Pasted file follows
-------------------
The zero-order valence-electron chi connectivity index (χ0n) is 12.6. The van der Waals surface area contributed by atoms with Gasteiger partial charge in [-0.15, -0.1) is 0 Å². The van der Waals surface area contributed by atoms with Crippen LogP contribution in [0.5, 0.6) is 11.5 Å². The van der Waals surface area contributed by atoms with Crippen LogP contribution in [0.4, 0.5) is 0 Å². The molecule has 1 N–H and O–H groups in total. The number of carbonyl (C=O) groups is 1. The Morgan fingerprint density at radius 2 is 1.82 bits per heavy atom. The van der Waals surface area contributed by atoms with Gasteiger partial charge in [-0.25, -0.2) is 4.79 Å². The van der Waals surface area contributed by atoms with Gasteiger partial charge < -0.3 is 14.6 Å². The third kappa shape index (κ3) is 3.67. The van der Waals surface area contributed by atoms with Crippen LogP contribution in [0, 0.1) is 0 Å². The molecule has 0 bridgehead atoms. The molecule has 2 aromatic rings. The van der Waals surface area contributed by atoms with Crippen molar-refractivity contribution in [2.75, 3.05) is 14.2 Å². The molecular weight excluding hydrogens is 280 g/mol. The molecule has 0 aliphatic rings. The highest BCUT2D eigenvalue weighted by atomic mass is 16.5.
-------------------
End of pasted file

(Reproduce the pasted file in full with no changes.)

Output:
The zero-order valence-electron chi connectivity index (χ0n) is 12.6. The van der Waals surface area contributed by atoms with Gasteiger partial charge in [-0.15, -0.1) is 0 Å². The van der Waals surface area contributed by atoms with Crippen LogP contribution in [0.5, 0.6) is 11.5 Å². The van der Waals surface area contributed by atoms with Crippen LogP contribution in [0.4, 0.5) is 0 Å². The molecule has 1 N–H and O–H groups in total. The number of carbonyl (C=O) groups is 1. The Morgan fingerprint density at radius 2 is 1.82 bits per heavy atom. The van der Waals surface area contributed by atoms with Gasteiger partial charge in [-0.25, -0.2) is 4.79 Å². The van der Waals surface area contributed by atoms with Gasteiger partial charge < -0.3 is 14.6 Å². The third kappa shape index (κ3) is 3.67. The van der Waals surface area contributed by atoms with Crippen LogP contribution in [0, 0.1) is 0 Å². The molecule has 0 bridgehead atoms. The molecule has 2 aromatic rings. The van der Waals surface area contributed by atoms with Crippen molar-refractivity contribution in [2.75, 3.05) is 14.2 Å². The molecular weight excluding hydrogens is 280 g/mol. The molecule has 0 aliphatic rings. The highest BCUT2D eigenvalue weighted by atomic mass is 16.5.